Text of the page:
When Mr. Gladstone has a right to say broadly, by reason of these restrictions, that British law and the British people condemn the maintainers of liberty of conscience, of the press, and of worship, in toto, then may he say so of the Encyclical, on account of those words which to him have so frightful a meaning.

But now let us see, on the other hand, what the proposition really is, the condemnation of which leads him to say, that the Pope has unrestrictedly "condemned those who maintain the liberty of the Press, the liberty of conscience and of worship, and the liberty of speech," p. 16, —has "condemned free speech, free writing, and a free press," p. 42. The condemned proposition speaks as follows :—

"Liberty of conscience and worship, is the inherent right of all men. 2. It ought to be proclaimed in every rightly constituted society. 3. It is a right to all sorts of liberty (omnimodam libertatem) such, that it ought not to be restrained by any authority, ecclesiastical or civil, as far as public speaking, printing, or any other public manifestation of opinions is concerned."

Now, is there any government on earth that could stand the strain of such a doctrine as this? It starts by taking for granted that there are certain Rights of man; Mr. Gladstone so considers, I believe; but other deep thinkers of the day are quite of another opinion; however, if the doctrine of the proposition is true, then the right of conscience, of which it speaks, being inherent in man, is of universal force—that is, all over the world—also, says the proposition, it is a right which must be recognized by all rightly constituted governments. Lastly, what is the right of conscience thus inherent in our nature, thus necessary for all states? The proposition tells us. It is the liberty of every one to give public utterance, in every possible shape, by every possible channel, without any let or hindrance from God or man, to all his notions whatsoever.2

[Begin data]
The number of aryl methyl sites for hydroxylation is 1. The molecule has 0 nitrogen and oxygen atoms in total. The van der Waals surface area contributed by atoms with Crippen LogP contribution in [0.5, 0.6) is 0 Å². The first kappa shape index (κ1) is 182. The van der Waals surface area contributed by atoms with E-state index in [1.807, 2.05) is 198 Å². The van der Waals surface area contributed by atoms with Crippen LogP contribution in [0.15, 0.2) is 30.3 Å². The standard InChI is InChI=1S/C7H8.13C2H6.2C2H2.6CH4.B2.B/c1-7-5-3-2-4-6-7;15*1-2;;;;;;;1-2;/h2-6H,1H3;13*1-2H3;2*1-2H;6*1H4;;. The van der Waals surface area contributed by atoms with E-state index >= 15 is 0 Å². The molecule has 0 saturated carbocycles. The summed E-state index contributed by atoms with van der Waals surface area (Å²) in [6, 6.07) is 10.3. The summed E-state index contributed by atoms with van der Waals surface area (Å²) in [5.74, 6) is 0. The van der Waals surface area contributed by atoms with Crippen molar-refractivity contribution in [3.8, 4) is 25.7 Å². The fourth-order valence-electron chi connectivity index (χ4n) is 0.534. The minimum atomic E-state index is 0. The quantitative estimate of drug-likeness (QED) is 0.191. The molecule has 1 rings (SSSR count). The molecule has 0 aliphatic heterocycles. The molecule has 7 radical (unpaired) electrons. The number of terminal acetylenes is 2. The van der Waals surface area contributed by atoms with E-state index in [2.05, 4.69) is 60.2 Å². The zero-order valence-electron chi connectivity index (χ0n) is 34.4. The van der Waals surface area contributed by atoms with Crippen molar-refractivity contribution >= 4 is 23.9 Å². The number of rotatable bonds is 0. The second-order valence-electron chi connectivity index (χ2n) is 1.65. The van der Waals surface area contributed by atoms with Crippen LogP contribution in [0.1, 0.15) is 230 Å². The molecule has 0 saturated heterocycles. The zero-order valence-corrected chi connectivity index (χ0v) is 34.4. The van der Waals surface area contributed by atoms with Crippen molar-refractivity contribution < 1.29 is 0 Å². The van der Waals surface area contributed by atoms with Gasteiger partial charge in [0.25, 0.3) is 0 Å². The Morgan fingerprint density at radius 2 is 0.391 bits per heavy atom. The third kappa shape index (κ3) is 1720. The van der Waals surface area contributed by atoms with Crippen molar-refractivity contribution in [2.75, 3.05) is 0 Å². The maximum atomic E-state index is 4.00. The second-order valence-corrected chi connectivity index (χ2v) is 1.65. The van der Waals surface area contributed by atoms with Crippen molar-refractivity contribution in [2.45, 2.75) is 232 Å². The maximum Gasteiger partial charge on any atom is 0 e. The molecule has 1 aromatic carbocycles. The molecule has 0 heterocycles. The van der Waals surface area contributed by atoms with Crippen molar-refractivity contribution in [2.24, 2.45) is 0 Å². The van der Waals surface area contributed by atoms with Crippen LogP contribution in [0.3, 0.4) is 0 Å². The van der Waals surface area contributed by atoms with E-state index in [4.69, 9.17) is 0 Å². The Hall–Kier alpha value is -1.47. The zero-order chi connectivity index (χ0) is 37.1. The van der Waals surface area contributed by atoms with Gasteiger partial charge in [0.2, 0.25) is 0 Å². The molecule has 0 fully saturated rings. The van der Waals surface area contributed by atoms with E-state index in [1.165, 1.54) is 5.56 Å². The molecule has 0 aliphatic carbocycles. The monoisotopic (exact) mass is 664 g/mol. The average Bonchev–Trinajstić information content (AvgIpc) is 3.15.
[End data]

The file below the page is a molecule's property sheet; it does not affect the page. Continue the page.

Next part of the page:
"[b]Which of the two in this matter is peremptory and sweeping in his utterance, the author of this thesis himself, or the Pope who has condemned what the other has uttered? Which of the two is it who would force upon the world a universal? All that the Pope has done is to deny a universal, and what a universal! a universal liberty to all men to say out whatever doctrines they may hold by preaching, or by the press, uncurbed by church or civil power. Does not this bear out what I said in the foregoing section of the sense in which Pope Gregory denied a "liberty of conscience "? It is a liberty of self-will. What if a man's conscience embraces the duty of regicide? or infanticide? or free love?[/b] You may say that in England the good sense of the nation would stifle and extinguish such atrocities. True, but the proposition says that it is the very right of every one, by nature, in every well constituted society. If so, why have we gagged the Press in Ireland on the ground of its being seditious? Why is not India brought within the British constitution? It seems a light epithet for the Pope to use, when he calls such a doctrine of conscience deliramenlum: of all conceivable absurdities it is the wildest and most stupid. Has Mr. Gladstone really no better complaint to make against the Pope's condemnations than this? .
Reply
#29
(02-02-2012, 09:11 PM)JayneK Wrote:
(02-02-2012, 08:20 PM)TrentCath Wrote: A) Lets not elevate the encyclopedia to being part of the magisterium

Obviously the encyclopedia is not part of the Magisterium, but it is written by expert who is aware of a vast body of information on the subject rather than the few passages taken out of context presented in this thread.  He seems more likely to know what the Church teaches than I could from reading a few encyclical quotes.

No, I am afraid the popes more likely know what is being taught, as for that matter do Cardinal Ottaviani and Archbishop Lefebvre. My point is simply that the quote does not in fact support religious liberty but does on the face of it appear to support some novel ideas, I am not going to get bogged down on it because seeing as it doesnt support religious liberty its not an issue.
Reply
#30
(02-02-2012, 09:34 PM)Someone1776 Wrote: Here is how Blessed John Henry Newman explained the Syllabus of Errors' condemnation of religious liberty.